As it's April Fools' Day today, I thought it appropriate to tell you a true story about comedians and their jokes. This tale will take us from coast to coast and from 2009 to the present day. Make a cup of tea and settle in...
It was the best of times, it was the worst of times, it was summer 2009. Rich and I had just gotten married (where did 5 years go?), and he had been cast in his first major NYC show. It was mega-hit comedy that had toured the world, had a years-long run in the city, been on late night talk shows, the works. (I'm not saying the name here because I think YOU can't handle it...I just don't think your spam filter can.) It was obviously very exciting and we were so pumped. One of the most fun things about the show was that, for various reasons, a female comedian always opened for them, and we got to make tons of hilarious new friends. Getting to watch these amazing women was a major lesson in comedy and standup and writing and storytelling- every single night. After several weeks, we had really gotten to know the comedians, and we loved sitting in the (dingy and gross) dressing room saying their punch lines with them as we told each other "shut up shut UP wait wait this is my favorite joke." We knew their sets backwards and forwards.
EXCEPT for one comedian. We literally never knew what to expect with her because her set was constantly changing to incorporate new jokes, new stories, new setups. When I say "constantly," I really mean it: I'm talking at least one new joke every night. That is insane. Her sets were so fresh and new that even after WEEKS of her opening for us, we still stood in the back of the house to hear her. (If you're wondering why I keep saying "we," it's because I also worked on the show.) I honestly can't stress to you how impressive it is to write that quickly, that easily, thatfearlessly. If the joke killed, it stayed. If it bombed, she wrote a new one. That was it.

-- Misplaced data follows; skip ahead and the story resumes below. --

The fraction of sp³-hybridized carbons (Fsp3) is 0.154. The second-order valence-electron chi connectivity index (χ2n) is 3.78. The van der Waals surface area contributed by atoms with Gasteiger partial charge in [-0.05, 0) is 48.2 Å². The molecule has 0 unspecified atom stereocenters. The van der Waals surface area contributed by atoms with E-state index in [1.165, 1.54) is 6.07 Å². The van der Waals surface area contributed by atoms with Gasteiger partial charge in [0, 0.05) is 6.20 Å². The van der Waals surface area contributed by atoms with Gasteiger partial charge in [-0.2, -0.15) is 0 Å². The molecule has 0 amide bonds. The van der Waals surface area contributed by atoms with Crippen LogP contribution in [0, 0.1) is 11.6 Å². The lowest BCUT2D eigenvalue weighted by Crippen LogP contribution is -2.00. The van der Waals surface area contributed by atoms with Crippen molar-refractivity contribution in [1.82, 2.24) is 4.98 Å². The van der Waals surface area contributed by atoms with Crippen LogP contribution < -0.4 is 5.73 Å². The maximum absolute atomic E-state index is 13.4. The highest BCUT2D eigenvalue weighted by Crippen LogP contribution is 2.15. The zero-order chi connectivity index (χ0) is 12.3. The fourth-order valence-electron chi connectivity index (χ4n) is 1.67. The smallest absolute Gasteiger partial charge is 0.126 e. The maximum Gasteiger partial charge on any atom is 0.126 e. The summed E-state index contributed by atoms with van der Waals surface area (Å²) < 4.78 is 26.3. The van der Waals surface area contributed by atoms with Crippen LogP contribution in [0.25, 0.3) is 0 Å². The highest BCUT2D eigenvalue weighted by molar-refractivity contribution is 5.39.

The show ran for months in the city, and then embarked on a huge North American tour. When she opened, her sets were never the same.
The show ran for months in Los Angeles. She opened for us all the time, and again, new day, new set. We toured the country again. Same thing.
The show toured internationally for a long time, and our openers were suddenly a Danish dude with puppets and ukuleles (everyone was dying laughing so I can only assume he was funny) or some vaguely misogynistic Welshman (crickets). We missed her.
The show re-opened in NYC and hallelujah, she was back! All together now: different day, different jokes.
We eventually moved to Europe for six months with the show, and she stayed in the states. Thanks to a new lineup of amazingly talented women, we weren't lacking for great openers. However, Rich and I did always talk about how her habit of adding even ONE new joke every night was even more impressive now that we had literally spent years touring with a comedy and seen dozens of comedians throughout the US, Canada and Europe, many of whom repeated the same (hilarious and skillful) set every single night. No one could match her lack of drama and self-doubt, or fearlessness.
Why did I call this email "A Tale of Two Comedians?" Because when I think about her and then every other (mega-talented) woman who opened for us, it's like there were two comedians who opened: her and everyone else. I watched other women do the same set, word for word, for months. It wasn't that they weren't brilliantly funny or couldn't write new jokes, it's just that they didn't. No one else was was like her. She never got stuck, she never spiralled into self-doubt. She did something new, assessed the reaction, and moved on.
Her name is Amy Schumer.
She's literally a household name now. Her face is all over every single subway platform. She has roasted celebrities, been on Girls, Judd Apatow is producing her movie, and, oh yeah, she has her own TV show whose second season premiere is TONIGHT.
DO WE NEED ANY MORE PROOF OF THE VALUE OF FEARLESSLY TRYING NEW THINGS?!
The key is that she didn't get stuck if she tried something and it didn't work. Actually, I can't honestly say that because we never talked much about her process and maybe she did get weighed down with doubting and over-analyzing. If so, the even bigger lesson is that she showed up and did it anyway. Look where that hard work and courage led.
This month, Shrink Session will be all about trying something new, taking a risk and daring bigger and braver than ever before. It's gonna be about the battle between the head, who just wants to protect us, and the heart, who says "I am ready for more, even if it kinda hurts." You're strong enough.Let's go for it, together.